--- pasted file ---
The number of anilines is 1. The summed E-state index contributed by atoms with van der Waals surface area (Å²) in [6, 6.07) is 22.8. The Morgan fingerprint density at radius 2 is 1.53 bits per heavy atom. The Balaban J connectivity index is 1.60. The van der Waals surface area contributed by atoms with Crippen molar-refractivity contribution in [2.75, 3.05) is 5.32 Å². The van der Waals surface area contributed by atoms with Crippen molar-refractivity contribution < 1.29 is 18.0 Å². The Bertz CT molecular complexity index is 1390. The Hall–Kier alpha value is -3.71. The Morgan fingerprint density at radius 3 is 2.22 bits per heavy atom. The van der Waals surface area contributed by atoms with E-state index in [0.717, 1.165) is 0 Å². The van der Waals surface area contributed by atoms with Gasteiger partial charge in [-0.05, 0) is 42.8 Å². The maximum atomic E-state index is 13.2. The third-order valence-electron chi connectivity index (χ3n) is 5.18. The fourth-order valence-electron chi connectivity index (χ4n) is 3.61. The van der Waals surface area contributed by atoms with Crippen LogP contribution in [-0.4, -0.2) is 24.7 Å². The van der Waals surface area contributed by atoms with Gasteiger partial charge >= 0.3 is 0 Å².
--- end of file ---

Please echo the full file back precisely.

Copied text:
The number of anilines is 1. The summed E-state index contributed by atoms with van der Waals surface area (Å²) in [6, 6.07) is 22.8. The Morgan fingerprint density at radius 2 is 1.53 bits per heavy atom. The Balaban J connectivity index is 1.60. The van der Waals surface area contributed by atoms with Crippen molar-refractivity contribution in [2.75, 3.05) is 5.32 Å². The van der Waals surface area contributed by atoms with Crippen molar-refractivity contribution < 1.29 is 18.0 Å². The Bertz CT molecular complexity index is 1390. The Hall–Kier alpha value is -3.71. The Morgan fingerprint density at radius 3 is 2.22 bits per heavy atom. The van der Waals surface area contributed by atoms with E-state index in [0.717, 1.165) is 0 Å². The van der Waals surface area contributed by atoms with Gasteiger partial charge in [-0.05, 0) is 42.8 Å². The maximum atomic E-state index is 13.2. The third-order valence-electron chi connectivity index (χ3n) is 5.18. The fourth-order valence-electron chi connectivity index (χ4n) is 3.61. The van der Waals surface area contributed by atoms with Crippen LogP contribution in [-0.4, -0.2) is 24.7 Å². The van der Waals surface area contributed by atoms with Gasteiger partial charge >= 0.3 is 0 Å².